Maniple (military unit)

This article is about the Roman military formation. For the liturgical garment, see Maniple (vestment).

Maniple (Latin: manipulus, literally meaning "a handful") was a tactical unit of the Roman legion adopted from the Samnites during the Samnite Wars (343–290 BC). It was also the name of the military insignia carried by such unit.

Maniple members, seen as each other's brothers in arms, were called commanipulares (singular, commanipularis), but without the domestic closeness of the much smaller contubernium.


The manipular system was adopted around 315 BC, during the Second Samnite War.[1] The rugged terrain of Samnium, where the war was fought, lacked the maneuverability essential to the phalanx formation which the Romans had inherited from the Etruscans. The main battle troops of the Etruscans and Latins of this period comprised Greek-style hoplite phalanxes, inherited from the original Greek phalanx military unit.

After suffering a series of defeats culminating in the surrender of an entire legion without resistance at Caudine Forks the Romans abandoned the phalanx altogether, adopting the more flexible manipular system, famously referred to as "a phalanx with joints".

The manipular system was abandoned during the Marian reforms that began in 107 BC.


The maniple typically consisted of 120 soldiers arrayed in 3 ranks of 40 men when engaged in battle.

Polybius first described the maniple in the mid-second century BC. The manipular legion was organized into four lines, starting at the front: the velites, the hastati, the principes, and the triarii. These were divided by experience, with the younger soldiers at the front lines and the older soldiers near the back. One theory proposed by J. E. Lendon asserts that this order was adapted to the Roman culture of bravery, allowing an initial show of individual heroics among the younger soldiers.[2]:186–190

At the front of the manipular legion, the velites formed a swarm of soldiers which engaged the enemy at the start of the battle. The second and third echelon generally formed with a one-maniple space between each maniple and its neighbours. Retreating troops of the velites could withdraw without disrupting those behind them. Where resistance was strong the hastati would dissolve back through the Roman line and allow the more experienced soldiers in the principes to fight. In turn, the principes could yield to the hardened triarii if necessary. At this point in battle the maniple greatly resembled the phalanx.[2]:180–181

Sources disagree on the numbers involved and in all likelihood they varied considerably but a generally accepted number is approximately 10-20 120-man maniples of hastati, 10-20 120-man maniples of principes, and 10-20 60-man maniples of "triarii", for a total of 5,000-6,000 men.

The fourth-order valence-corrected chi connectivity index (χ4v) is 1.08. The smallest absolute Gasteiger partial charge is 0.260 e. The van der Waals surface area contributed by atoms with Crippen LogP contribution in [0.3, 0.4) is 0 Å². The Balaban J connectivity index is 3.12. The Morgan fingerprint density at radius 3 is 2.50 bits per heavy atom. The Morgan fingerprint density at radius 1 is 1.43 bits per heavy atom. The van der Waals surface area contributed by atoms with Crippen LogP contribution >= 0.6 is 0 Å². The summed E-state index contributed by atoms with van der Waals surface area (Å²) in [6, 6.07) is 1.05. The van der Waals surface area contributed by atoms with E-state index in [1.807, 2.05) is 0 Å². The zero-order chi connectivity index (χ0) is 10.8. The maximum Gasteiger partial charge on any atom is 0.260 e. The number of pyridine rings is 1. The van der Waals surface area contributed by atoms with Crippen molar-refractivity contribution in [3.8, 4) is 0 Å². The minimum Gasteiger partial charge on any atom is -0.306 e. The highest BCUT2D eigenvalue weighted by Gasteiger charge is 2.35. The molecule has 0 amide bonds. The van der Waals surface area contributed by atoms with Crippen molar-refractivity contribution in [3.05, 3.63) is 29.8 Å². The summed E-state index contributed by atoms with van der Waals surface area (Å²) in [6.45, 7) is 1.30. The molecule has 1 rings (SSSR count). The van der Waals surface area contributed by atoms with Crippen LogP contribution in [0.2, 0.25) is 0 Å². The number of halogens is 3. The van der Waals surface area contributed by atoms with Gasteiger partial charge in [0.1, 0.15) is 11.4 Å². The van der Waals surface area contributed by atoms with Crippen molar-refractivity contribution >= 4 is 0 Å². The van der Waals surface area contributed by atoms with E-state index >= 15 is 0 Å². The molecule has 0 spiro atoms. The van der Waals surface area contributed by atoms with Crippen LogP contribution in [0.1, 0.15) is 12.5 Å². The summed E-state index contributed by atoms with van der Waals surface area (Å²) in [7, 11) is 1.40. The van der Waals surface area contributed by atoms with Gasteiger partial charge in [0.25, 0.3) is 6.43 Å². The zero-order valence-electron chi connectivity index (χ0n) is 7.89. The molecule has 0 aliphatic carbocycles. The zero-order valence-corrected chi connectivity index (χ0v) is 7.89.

Drill and fighting formations

No part of drill is more essential in action than for soldiers to keep their ranks with the greatest exactness, without opening or closing too much. Troops too much crowded can never fight as they ought, and only embarrass one another. If their order is too open and loose, they give the enemy an opportunity of penetrating. Whenever this happens and they are attacked in the rear, universal disorder and confusion are inevitable. Recruits should therefore be constantly in the field, drawn up by the roll and formed at first into a single rank. They should learn to dress in a straight line and to keep an equal and just distance between man and man. They must then be ordered to double the rank, which they must perform very quickly, and instantly cover their file leaders. In the next place, they are to double again and form four deep. And then the triangle or, as it is commonly called, the wedge, a disposition found very serviceable in action. They must be taught to form the circle or orb; for well-disciplined troops, after being broken by the enemy, have thrown themselves into this position and have thereby prevented the total rout of the army. These evolutions, often practised in the field of exercise, will be found easy in execution on actual service.

See also


  1. Forsythe, Gary Edward; Guisepi, Robert A. "The Samnite Wars". World History International. Retrieved 17 October 2015.
  2. 1 2 Lendon, J. E. (2005). Soldiers and Ghosts: A History of Battle in Classical Antiquity. New Haven: Yale University Press. pp. 178–191. ISBN 9780300106633.


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